12/ The GOP is trying to establish “collusion” and “conspiracy” are synonymous. They are not. Not in any way. Mueller disagrees, as he should.

    13/ Rep. Collins (R-GA) is going aggressive from the outset. Not a good strategy and won’t be a good look. Mueller asks to be directed to a page of his report, and Collins is hassling him in a way that doesn’t look good.

    14/ Asked if other countries were involved in election interference besides Russia (and they were: Saudi Arabia, the UAE, Israel, for instance) Mueller says he can’t comment, which I think many will take as a confirmation that counterintelligence is still looking at those issues.

    15/ Collusion is *not* synonymous with conspiracy and that’s a *crucial* point. Collusion can undergird crimes besides conspiracy. Mueller just said under oath they were *not synonymous*. The GOP can try to badger him on that but the Democrats better keep him to his first answer.

  11. Al Pal

    It may is not so easy if you need to supply what a customer wants ? A few elections back in the UK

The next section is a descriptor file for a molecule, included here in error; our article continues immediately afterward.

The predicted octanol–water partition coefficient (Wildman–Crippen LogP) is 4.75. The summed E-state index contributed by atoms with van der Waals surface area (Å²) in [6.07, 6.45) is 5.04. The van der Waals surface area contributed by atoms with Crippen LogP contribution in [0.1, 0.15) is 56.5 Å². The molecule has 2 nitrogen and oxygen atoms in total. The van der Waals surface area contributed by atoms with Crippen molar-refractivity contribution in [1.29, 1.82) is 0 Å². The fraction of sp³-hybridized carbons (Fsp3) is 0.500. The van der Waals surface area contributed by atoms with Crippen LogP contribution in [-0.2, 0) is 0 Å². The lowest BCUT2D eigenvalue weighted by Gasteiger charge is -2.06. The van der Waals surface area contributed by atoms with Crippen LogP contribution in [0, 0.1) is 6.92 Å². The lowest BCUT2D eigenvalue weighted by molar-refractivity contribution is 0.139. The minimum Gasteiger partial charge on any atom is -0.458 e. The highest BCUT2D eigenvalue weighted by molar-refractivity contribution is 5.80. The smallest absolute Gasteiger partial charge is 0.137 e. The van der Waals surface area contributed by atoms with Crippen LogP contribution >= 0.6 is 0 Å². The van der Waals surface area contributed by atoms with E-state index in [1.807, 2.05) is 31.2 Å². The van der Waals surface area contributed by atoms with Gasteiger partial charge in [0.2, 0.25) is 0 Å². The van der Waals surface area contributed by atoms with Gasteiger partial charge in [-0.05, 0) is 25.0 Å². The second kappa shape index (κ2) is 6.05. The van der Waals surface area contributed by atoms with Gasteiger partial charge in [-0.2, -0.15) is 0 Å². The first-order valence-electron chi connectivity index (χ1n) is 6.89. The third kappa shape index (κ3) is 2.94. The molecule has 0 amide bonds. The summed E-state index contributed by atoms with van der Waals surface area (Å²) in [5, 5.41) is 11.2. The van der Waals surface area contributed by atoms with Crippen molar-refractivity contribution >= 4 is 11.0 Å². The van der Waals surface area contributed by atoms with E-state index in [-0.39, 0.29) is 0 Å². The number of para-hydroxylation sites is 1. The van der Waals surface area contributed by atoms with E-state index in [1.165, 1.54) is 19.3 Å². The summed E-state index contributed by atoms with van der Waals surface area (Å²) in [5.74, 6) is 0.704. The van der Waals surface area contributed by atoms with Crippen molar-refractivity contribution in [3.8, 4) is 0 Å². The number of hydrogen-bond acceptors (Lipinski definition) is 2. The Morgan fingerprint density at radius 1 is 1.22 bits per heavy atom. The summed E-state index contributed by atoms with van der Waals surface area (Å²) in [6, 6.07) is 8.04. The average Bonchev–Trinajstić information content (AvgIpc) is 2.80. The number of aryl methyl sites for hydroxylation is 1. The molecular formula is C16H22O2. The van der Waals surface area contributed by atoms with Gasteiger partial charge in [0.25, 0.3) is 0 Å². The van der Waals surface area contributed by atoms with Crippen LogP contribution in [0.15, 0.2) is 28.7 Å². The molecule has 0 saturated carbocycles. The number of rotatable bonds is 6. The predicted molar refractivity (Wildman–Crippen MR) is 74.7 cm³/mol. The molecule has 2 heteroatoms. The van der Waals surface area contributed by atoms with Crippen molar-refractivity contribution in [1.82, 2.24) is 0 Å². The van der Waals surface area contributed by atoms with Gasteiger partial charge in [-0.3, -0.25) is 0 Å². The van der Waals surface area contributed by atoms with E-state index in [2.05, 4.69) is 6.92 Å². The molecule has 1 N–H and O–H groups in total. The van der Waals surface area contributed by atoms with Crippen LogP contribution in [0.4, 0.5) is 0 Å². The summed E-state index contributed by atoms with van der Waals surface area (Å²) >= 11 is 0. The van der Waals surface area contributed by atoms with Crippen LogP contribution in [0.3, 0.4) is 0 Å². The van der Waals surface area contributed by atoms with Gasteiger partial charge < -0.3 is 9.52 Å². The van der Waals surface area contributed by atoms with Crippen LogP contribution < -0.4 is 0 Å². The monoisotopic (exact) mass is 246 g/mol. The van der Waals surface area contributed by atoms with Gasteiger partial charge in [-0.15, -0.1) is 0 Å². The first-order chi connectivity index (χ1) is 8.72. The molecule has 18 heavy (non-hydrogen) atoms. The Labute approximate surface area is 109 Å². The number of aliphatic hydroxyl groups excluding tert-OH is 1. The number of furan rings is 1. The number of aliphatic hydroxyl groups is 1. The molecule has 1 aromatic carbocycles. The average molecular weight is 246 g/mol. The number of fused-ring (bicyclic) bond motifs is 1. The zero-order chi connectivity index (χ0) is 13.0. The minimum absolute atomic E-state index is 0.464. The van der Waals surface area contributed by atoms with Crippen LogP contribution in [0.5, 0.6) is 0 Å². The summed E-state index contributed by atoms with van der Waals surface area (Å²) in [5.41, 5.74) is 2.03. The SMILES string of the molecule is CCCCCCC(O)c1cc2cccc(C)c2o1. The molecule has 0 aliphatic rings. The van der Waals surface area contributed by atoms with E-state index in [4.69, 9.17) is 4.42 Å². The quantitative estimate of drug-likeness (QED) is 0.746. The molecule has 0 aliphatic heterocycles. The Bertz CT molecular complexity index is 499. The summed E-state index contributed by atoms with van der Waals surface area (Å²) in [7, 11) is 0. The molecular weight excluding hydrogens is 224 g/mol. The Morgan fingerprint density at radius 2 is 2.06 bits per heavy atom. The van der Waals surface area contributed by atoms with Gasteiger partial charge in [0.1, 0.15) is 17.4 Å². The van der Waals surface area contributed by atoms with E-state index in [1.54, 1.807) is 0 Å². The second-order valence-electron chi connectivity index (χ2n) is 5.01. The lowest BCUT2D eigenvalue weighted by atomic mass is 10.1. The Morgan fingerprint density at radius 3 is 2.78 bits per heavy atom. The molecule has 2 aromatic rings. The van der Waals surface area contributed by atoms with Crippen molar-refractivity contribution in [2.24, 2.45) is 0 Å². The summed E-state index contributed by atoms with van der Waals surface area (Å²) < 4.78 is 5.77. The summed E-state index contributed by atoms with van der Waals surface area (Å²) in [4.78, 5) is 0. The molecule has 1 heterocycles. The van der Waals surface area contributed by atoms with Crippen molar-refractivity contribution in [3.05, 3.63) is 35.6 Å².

over a period of many months the published polls pointed to a Labour victory. Why were they all so wrong for so long ? Turns out both major parties’ internal polling had got it right and both had picked up within a month of each other when the shift occurred. All the dud polling had been commissioned and paid for by newspaper/media companies. Coincidence ?

  12. Michael DowlingNot My AFP @MeckeringBoy
    Apparently, according to a Centrelink employee, there are still pensioners turning up to ask Centrelink and ATO for their “promised” franking credits and tax refund cheques. They haven’t paid tax and they don’t own shares.

    Comprehensively conned by LNP. #auspol

    Also not terribly knowledgeable so easily conned.

  13. Senator Jacqui Lambie may vote in favour of a Coalition bill to facilitate the deregistration of unions

    Lambie was in the army so I assume she likes rules and dislikes protesters.

  14. This doesn’t look good for NSW Labor:

    NSW Labor has been accused of a “scheme to evade” the state’s electoral funding laws, sparking concerns from the corruption watchdog over foreign influence in the electoral process.